The saga of the proposed Ginsberg's expansion continues. In the latest episode, the Claverack Planning Board voted 6 to 1 to approve the project, while the Ghent Planning Board voted 5 to 1 to deny approval. What rankles many about this project is the apparent expectation on the part of Ginsberg's that the expansion will be financed by public funding and tax credits. What disappoints many is the threat that Ginsberg's would leave Columbia County if they were offered better incentives elsewhere. 

This morning, Gossips was reminded of the Ginsberg's situation by this article, discovered in the Hudson Daily Register for November 23, 1869. Bearing the headline "A Chance for Hudson Enterprise," it reports about "the intention of Messrs. Clapp & Jones, Steam Fire Engine builders of New York, to remove their works to this city." The text of the article follows:

A Chance for Hudson Enterprise.
A short time since we announced the intention of Messrs. Clapp & Jones, Steam Fire Engine builders of New York, to remove their works to this city, provided a suitable site could be found and the co-operation of a few capitalists be obtained.
We are now authorized to state that the matter  has assumed a tangible form, and many of our leading capitalists have become interested in the enterprise, not only as a profitable investment but for the general benefit of the city. The plan presented by Messrs. Clapp & Jones is to form a Joint Stock Company, with a capital of $50,000, $20,000 of which they will take themselves, leaving a balance of $30,000 to be subscribed by our citizens. One half of this amount has already been taken, Henry Waterman, Esq., a practical machinist and shrewd operator in the investment of capital heading the list with $5,000. Others have subscribed from $500 to $2,000 each, reaching an aggregate of $15,000. A like amount now remains to be raised. Many of our business men, of moderate means, but with the real interests of the city at heart, have offered to take one, two, and three shares, at $100 each, and in this way we have no doubt the full amount will be subscribed at an early day.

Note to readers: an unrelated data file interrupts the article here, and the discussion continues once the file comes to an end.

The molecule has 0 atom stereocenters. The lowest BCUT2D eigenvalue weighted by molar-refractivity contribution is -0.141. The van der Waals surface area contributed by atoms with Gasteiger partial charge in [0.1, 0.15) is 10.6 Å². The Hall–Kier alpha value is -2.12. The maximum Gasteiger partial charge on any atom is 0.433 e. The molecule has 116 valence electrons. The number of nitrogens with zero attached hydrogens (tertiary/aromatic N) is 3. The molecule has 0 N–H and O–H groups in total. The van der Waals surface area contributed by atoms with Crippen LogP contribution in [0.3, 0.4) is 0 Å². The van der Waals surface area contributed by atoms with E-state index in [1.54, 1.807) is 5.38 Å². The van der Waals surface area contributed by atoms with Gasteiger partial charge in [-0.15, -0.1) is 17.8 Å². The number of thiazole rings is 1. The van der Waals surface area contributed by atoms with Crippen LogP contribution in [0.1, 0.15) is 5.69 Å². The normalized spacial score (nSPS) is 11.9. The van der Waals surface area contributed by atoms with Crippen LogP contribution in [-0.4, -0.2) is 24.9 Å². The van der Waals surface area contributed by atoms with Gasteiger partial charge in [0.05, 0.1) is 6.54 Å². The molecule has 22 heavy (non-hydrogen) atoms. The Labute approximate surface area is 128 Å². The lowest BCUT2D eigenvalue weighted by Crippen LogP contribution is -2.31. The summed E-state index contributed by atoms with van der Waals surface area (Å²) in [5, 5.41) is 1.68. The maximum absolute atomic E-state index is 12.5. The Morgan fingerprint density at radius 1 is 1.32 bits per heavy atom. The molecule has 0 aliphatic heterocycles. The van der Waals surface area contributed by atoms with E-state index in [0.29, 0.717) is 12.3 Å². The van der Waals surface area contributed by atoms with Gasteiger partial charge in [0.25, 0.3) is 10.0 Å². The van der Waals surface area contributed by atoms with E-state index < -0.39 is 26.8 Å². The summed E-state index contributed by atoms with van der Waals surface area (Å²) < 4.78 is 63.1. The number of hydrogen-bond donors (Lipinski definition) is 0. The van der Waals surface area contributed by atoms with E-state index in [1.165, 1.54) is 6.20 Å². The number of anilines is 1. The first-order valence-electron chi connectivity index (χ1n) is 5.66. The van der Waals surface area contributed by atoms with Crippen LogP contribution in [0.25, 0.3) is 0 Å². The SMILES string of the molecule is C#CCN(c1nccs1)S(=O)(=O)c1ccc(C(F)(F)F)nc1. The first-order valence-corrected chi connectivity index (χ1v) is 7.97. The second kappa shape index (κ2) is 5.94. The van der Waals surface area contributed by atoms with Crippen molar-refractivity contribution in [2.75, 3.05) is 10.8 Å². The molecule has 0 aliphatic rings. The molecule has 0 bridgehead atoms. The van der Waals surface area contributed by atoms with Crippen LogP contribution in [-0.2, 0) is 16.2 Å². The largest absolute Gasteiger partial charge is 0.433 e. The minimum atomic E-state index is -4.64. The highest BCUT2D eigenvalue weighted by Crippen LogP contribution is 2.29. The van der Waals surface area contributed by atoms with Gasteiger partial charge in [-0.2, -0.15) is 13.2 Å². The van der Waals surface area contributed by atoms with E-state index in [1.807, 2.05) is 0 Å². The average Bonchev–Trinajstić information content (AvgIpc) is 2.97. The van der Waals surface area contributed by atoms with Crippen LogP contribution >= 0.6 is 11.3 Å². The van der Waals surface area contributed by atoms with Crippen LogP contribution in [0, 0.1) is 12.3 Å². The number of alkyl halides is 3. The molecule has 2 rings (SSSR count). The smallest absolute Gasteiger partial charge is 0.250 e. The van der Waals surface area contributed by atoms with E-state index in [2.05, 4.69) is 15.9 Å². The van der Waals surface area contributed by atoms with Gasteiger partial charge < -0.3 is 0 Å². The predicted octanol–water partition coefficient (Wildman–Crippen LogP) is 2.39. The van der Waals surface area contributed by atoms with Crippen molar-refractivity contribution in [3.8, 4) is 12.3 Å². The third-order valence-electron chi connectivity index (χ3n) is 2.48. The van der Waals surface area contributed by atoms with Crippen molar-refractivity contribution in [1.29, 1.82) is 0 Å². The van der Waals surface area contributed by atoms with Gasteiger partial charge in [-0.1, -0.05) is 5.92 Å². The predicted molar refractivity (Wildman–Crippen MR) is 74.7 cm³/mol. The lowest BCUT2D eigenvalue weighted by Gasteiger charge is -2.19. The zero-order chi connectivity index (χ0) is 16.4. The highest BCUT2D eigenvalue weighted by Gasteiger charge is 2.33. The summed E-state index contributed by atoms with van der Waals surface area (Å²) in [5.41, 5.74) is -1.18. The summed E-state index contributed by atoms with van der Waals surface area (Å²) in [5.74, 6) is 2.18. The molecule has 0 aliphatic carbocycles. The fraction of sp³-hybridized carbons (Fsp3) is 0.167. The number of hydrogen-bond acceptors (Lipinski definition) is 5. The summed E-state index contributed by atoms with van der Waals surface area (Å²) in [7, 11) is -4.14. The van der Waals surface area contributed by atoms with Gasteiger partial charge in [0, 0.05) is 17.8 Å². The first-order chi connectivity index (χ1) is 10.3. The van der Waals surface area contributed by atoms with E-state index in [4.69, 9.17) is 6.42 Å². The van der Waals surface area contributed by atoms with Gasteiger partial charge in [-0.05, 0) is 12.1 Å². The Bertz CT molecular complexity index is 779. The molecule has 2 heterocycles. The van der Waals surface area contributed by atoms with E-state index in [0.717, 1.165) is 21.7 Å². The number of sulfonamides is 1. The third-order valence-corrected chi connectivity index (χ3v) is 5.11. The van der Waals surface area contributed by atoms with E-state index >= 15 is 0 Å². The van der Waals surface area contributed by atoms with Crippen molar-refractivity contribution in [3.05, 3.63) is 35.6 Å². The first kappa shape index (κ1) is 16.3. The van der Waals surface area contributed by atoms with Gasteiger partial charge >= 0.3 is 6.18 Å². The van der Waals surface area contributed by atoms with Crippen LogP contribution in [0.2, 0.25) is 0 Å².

If our citizens are made aware of the importance of this enterprise, we are satisfied they will fill up the list before the week closes. It is not a donation--it is a genuine investment, with a fair prospect of realizing from two to twenty per cent interest. Mr. Waterman has thoroughly investigated the subject, and exhibits his confidence by subscribing one-sixth of the entire amount called for. This should certainly inspire the confidence of others.